While westerns may seem a little off the norm here at Luke Reviews, they are still very much in the escapist fiction realm, and a fun interlude and change-up, so I am going to try a few mixed in with the usual science fiction, fantasy, mystery, thriller, crime, etc. The first western on here, however, also has some historical importance in the field of genre fiction. Frederic Remington, along with being a famous artist, also wrote a number of stories during his time, including John Ermine of the Yellowstone (published in 1902, thus getting completely overlooked due to the publication in the same year of Owen Wister’s classic western, The Virginian). This tale is widely noted as a thematic precursor as well as inspiration for Edgar Rice Burroughs’ Tarzan of the Apes, a well-written thriller in its own right, and from the author who really bought fantastic (simply in the non-realistic sense) fiction a place through his work in the early 1900s. Remington’s western lead to a bedrock of enjoyable, fun, thrilling fiction that is there to be read for sheer enjoyment. That is a lasting legacy.

John Ermine of the Yellowstone follows the title character of John Ermine. He is a white child being raised by Crow, until the medicine man Crooked-Bear decides to train him to be reintroduced into European American society. Crooked-Bear, a runaway from white society himself, teaches White Weasel (the original name of the man who will soon be called John Ermine) English, manners, and other skills to help him blend in. As Ermine finally leaves his old life behind, he enters into the army and their war against the Sioux.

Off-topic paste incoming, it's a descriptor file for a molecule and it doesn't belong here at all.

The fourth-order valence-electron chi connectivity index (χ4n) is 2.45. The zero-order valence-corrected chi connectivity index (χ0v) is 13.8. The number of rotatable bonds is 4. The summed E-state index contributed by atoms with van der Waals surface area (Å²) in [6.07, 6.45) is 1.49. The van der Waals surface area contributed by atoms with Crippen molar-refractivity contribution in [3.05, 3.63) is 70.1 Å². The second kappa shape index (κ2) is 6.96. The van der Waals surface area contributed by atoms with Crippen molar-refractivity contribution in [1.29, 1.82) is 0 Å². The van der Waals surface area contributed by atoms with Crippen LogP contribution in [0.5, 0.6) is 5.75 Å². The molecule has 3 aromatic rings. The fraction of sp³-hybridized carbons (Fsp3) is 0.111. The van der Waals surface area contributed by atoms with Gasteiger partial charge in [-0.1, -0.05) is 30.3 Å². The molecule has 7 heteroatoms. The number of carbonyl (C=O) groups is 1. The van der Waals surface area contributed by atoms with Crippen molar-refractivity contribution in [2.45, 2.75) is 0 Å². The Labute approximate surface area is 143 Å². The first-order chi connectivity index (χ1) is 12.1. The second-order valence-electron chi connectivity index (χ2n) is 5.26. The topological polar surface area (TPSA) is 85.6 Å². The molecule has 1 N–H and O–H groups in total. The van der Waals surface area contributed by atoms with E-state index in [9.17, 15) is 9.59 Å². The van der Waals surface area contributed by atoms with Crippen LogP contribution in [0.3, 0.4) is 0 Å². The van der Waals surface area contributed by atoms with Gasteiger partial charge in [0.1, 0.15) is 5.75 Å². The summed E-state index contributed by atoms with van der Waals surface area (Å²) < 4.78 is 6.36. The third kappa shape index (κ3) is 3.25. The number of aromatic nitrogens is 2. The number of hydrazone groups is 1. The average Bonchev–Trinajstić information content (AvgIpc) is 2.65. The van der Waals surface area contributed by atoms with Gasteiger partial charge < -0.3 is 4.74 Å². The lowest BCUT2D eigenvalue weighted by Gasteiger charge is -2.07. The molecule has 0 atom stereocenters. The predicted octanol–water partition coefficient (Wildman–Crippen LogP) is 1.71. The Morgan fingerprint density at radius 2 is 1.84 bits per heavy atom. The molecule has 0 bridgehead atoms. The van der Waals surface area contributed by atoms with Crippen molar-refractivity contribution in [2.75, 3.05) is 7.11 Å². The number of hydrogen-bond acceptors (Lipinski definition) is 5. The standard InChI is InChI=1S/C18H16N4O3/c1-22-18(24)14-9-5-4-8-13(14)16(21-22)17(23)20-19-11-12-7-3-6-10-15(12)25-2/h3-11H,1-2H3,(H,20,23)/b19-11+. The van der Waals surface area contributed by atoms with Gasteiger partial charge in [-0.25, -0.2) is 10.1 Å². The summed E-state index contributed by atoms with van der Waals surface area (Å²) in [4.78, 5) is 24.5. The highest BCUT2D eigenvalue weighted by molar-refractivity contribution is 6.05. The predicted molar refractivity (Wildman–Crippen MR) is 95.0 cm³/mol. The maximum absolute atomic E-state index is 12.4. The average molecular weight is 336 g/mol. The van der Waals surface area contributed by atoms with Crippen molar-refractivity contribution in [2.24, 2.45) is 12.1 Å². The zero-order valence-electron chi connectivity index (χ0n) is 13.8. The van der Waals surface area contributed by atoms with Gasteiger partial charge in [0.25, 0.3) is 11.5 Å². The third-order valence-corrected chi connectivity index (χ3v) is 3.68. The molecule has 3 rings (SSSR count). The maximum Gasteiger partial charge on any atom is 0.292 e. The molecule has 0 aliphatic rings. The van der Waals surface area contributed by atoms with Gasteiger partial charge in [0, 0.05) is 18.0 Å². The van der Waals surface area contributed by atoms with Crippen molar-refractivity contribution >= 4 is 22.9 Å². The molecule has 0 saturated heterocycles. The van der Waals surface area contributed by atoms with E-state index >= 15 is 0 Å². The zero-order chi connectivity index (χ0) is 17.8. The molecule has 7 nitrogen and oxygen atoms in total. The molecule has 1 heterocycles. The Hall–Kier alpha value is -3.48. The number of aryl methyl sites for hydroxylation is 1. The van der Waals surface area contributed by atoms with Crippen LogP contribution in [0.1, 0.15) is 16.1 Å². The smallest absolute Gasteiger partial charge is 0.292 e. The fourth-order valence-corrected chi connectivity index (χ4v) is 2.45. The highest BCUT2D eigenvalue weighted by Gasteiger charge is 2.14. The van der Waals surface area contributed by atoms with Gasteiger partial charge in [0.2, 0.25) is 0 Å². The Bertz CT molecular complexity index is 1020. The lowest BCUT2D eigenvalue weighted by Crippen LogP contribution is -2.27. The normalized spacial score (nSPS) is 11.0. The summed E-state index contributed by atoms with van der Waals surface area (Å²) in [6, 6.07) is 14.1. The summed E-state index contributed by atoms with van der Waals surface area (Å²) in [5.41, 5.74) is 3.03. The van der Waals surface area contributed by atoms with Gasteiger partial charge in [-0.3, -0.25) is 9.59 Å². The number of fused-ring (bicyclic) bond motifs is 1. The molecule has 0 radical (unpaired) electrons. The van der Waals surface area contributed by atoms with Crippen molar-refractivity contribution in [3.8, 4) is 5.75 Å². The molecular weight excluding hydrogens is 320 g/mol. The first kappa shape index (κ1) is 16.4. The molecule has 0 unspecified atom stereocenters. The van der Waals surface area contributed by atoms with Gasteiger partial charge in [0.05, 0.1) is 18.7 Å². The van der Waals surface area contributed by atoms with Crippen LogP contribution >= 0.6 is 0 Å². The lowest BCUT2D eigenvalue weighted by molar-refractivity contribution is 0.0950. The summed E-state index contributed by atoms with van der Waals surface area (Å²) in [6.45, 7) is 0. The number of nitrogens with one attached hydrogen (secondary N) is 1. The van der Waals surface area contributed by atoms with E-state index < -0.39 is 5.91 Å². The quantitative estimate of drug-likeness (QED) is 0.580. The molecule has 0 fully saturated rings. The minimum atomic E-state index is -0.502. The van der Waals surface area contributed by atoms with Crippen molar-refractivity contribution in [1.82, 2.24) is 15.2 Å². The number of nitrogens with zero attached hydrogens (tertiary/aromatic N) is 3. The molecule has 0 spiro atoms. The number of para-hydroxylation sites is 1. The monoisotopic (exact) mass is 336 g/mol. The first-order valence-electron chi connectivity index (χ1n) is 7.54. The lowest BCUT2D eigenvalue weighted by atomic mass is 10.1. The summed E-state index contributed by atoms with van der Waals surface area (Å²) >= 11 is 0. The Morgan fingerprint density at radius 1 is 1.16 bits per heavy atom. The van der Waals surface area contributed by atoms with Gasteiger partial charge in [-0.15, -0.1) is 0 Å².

The story is very much a tale of a boy growing up in a culture very much different than that of his birth, and then trying to leave that culture for the white culture, and finding the white culture uninviting, and in this way mirrors Tarzan of the Apes very much (this is not to say that the Crow, or any other Native American tribe, is on the same level intellectually or socially with gorillas, just that the very advanced gorilla culture Burroughs depicts and the culture of the Crows that Remington shares both are used to create a “wild man,” or a white man with a foreign culture).